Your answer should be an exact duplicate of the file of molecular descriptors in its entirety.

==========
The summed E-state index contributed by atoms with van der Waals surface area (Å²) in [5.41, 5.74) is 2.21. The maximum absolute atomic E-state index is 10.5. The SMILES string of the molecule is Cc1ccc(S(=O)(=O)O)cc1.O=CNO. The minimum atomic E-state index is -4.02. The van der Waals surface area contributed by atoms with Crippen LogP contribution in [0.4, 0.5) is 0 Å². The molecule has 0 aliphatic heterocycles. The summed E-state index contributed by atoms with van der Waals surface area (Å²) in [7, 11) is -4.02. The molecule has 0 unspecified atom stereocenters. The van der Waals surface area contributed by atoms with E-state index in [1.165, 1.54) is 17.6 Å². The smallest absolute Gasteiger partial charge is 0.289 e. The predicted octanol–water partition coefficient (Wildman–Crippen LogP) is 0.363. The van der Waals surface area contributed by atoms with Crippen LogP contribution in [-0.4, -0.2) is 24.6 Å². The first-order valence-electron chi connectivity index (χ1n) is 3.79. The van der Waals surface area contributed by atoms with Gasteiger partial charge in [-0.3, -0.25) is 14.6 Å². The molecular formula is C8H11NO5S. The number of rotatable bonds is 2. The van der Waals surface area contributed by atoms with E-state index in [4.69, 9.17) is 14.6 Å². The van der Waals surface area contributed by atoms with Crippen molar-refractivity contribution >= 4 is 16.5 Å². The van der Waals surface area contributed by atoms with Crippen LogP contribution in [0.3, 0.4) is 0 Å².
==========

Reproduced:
The summed E-state index contributed by atoms with van der Waals surface area (Å²) in [5.41, 5.74) is 2.21. The maximum absolute atomic E-state index is 10.5. The SMILES string of the molecule is Cc1ccc(S(=O)(=O)O)cc1.O=CNO. The minimum atomic E-state index is -4.02. The van der Waals surface area contributed by atoms with Crippen LogP contribution in [0.4, 0.5) is 0 Å². The molecule has 0 aliphatic heterocycles. The summed E-state index contributed by atoms with van der Waals surface area (Å²) in [7, 11) is -4.02. The molecule has 0 unspecified atom stereocenters. The van der Waals surface area contributed by atoms with E-state index in [1.165, 1.54) is 17.6 Å². The smallest absolute Gasteiger partial charge is 0.289 e. The predicted octanol–water partition coefficient (Wildman–Crippen LogP) is 0.363. The van der Waals surface area contributed by atoms with Crippen LogP contribution in [-0.4, -0.2) is 24.6 Å². The first-order valence-electron chi connectivity index (χ1n) is 3.79. The van der Waals surface area contributed by atoms with Gasteiger partial charge in [-0.3, -0.25) is 14.6 Å². The molecular formula is C8H11NO5S. The number of rotatable bonds is 2. The van der Waals surface area contributed by atoms with E-state index in [4.69, 9.17) is 14.6 Å². The van der Waals surface area contributed by atoms with Crippen molar-refractivity contribution >= 4 is 16.5 Å². The van der Waals surface area contributed by atoms with Crippen LogP contribution in [0.3, 0.4) is 0 Å².